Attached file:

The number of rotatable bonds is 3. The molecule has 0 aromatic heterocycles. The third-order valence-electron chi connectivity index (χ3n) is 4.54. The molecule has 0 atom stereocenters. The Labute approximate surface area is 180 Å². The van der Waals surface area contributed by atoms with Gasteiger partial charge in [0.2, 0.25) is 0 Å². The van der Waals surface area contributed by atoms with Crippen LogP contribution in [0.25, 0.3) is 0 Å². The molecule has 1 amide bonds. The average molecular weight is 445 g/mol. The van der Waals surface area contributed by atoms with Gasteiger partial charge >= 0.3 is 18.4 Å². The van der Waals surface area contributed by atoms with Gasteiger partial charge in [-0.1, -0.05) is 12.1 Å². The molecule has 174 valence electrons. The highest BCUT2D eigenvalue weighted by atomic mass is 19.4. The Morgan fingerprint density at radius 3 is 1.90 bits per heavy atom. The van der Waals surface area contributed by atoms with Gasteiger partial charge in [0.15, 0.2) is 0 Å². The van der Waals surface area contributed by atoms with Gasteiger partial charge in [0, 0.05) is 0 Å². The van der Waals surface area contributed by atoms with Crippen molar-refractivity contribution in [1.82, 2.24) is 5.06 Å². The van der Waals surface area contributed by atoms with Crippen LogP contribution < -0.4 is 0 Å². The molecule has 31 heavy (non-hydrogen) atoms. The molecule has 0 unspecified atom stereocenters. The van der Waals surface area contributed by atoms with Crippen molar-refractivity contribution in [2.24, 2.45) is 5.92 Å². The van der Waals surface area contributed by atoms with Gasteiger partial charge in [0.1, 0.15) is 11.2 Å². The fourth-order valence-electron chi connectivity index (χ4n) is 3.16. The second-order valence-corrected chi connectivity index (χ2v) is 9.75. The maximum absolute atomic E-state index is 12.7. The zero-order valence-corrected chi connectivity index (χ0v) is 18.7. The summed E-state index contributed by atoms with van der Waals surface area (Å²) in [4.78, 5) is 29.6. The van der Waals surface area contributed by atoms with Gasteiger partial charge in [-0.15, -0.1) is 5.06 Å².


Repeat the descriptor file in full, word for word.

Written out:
The number of rotatable bonds is 3. The molecule has 0 aromatic heterocycles. The third-order valence-electron chi connectivity index (χ3n) is 4.54. The molecule has 0 atom stereocenters. The Labute approximate surface area is 180 Å². The van der Waals surface area contributed by atoms with Gasteiger partial charge in [0.2, 0.25) is 0 Å². The van der Waals surface area contributed by atoms with Crippen LogP contribution in [0.25, 0.3) is 0 Å². The molecule has 1 amide bonds. The average molecular weight is 445 g/mol. The van der Waals surface area contributed by atoms with Gasteiger partial charge >= 0.3 is 18.4 Å². The van der Waals surface area contributed by atoms with Gasteiger partial charge in [-0.1, -0.05) is 12.1 Å². The molecule has 174 valence electrons. The highest BCUT2D eigenvalue weighted by atomic mass is 19.4. The Morgan fingerprint density at radius 3 is 1.90 bits per heavy atom. The van der Waals surface area contributed by atoms with Gasteiger partial charge in [0.15, 0.2) is 0 Å². The van der Waals surface area contributed by atoms with Gasteiger partial charge in [0, 0.05) is 0 Å². The van der Waals surface area contributed by atoms with Crippen molar-refractivity contribution in [1.82, 2.24) is 5.06 Å². The van der Waals surface area contributed by atoms with Crippen LogP contribution < -0.4 is 0 Å². The molecule has 31 heavy (non-hydrogen) atoms. The molecule has 0 unspecified atom stereocenters. The van der Waals surface area contributed by atoms with Crippen molar-refractivity contribution in [2.24, 2.45) is 5.92 Å². The van der Waals surface area contributed by atoms with Gasteiger partial charge in [0.1, 0.15) is 11.2 Å². The fourth-order valence-electron chi connectivity index (χ4n) is 3.16. The second-order valence-corrected chi connectivity index (χ2v) is 9.75. The maximum absolute atomic E-state index is 12.7. The zero-order valence-corrected chi connectivity index (χ0v) is 18.7. The summed E-state index contributed by atoms with van der Waals surface area (Å²) in [4.78, 5) is 29.6. The van der Waals surface area contributed by atoms with Gasteiger partial charge in [-0.15, -0.1) is 5.06 Å².